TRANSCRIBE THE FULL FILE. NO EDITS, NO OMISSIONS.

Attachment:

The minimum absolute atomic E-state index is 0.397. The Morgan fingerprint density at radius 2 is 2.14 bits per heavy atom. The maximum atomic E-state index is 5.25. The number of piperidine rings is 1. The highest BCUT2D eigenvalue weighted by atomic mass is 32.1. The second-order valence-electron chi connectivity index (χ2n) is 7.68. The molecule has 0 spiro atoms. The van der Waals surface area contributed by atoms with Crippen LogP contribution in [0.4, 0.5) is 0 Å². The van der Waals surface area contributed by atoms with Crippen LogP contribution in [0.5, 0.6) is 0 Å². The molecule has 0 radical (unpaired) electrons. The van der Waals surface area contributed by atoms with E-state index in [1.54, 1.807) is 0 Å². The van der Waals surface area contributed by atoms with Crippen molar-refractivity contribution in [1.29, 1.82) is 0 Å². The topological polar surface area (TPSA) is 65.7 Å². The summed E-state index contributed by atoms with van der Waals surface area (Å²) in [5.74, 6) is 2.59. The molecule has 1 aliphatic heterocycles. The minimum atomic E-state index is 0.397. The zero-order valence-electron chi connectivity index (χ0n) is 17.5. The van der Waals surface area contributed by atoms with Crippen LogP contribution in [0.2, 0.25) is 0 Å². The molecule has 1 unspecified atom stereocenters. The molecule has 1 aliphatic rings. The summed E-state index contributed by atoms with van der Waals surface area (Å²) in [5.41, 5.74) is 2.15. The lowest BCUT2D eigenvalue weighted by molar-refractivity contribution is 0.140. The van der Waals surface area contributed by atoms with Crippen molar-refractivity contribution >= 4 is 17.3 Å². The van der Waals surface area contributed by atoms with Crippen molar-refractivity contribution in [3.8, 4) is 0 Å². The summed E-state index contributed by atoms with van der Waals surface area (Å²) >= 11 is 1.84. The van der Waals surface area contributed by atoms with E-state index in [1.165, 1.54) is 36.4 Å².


The minimum absolute atomic E-state index is 0.397. The Morgan fingerprint density at radius 2 is 2.14 bits per heavy atom. The maximum atomic E-state index is 5.25. The number of piperidine rings is 1. The highest BCUT2D eigenvalue weighted by atomic mass is 32.1. The second-order valence-electron chi connectivity index (χ2n) is 7.68. The molecule has 0 spiro atoms. The van der Waals surface area contributed by atoms with Crippen LogP contribution in [0.4, 0.5) is 0 Å². The van der Waals surface area contributed by atoms with Crippen LogP contribution in [0.5, 0.6) is 0 Å². The molecule has 0 radical (unpaired) electrons. The van der Waals surface area contributed by atoms with E-state index in [1.54, 1.807) is 0 Å². The van der Waals surface area contributed by atoms with Crippen molar-refractivity contribution in [1.29, 1.82) is 0 Å². The topological polar surface area (TPSA) is 65.7 Å². The summed E-state index contributed by atoms with van der Waals surface area (Å²) in [5.74, 6) is 2.59. The molecule has 1 aliphatic heterocycles. The minimum atomic E-state index is 0.397. The zero-order valence-electron chi connectivity index (χ0n) is 17.5. The van der Waals surface area contributed by atoms with Crippen LogP contribution in [0.2, 0.25) is 0 Å². The molecule has 1 unspecified atom stereocenters. The molecule has 1 aliphatic rings. The summed E-state index contributed by atoms with van der Waals surface area (Å²) in [5.41, 5.74) is 2.15. The lowest BCUT2D eigenvalue weighted by molar-refractivity contribution is 0.140. The van der Waals surface area contributed by atoms with Crippen molar-refractivity contribution >= 4 is 17.3 Å². The van der Waals surface area contributed by atoms with Crippen molar-refractivity contribution in [3.8, 4) is 0 Å². The summed E-state index contributed by atoms with van der Waals surface area (Å²) >= 11 is 1.84. The van der Waals surface area contributed by atoms with E-state index in [1.165, 1.54) is 36.4 Å².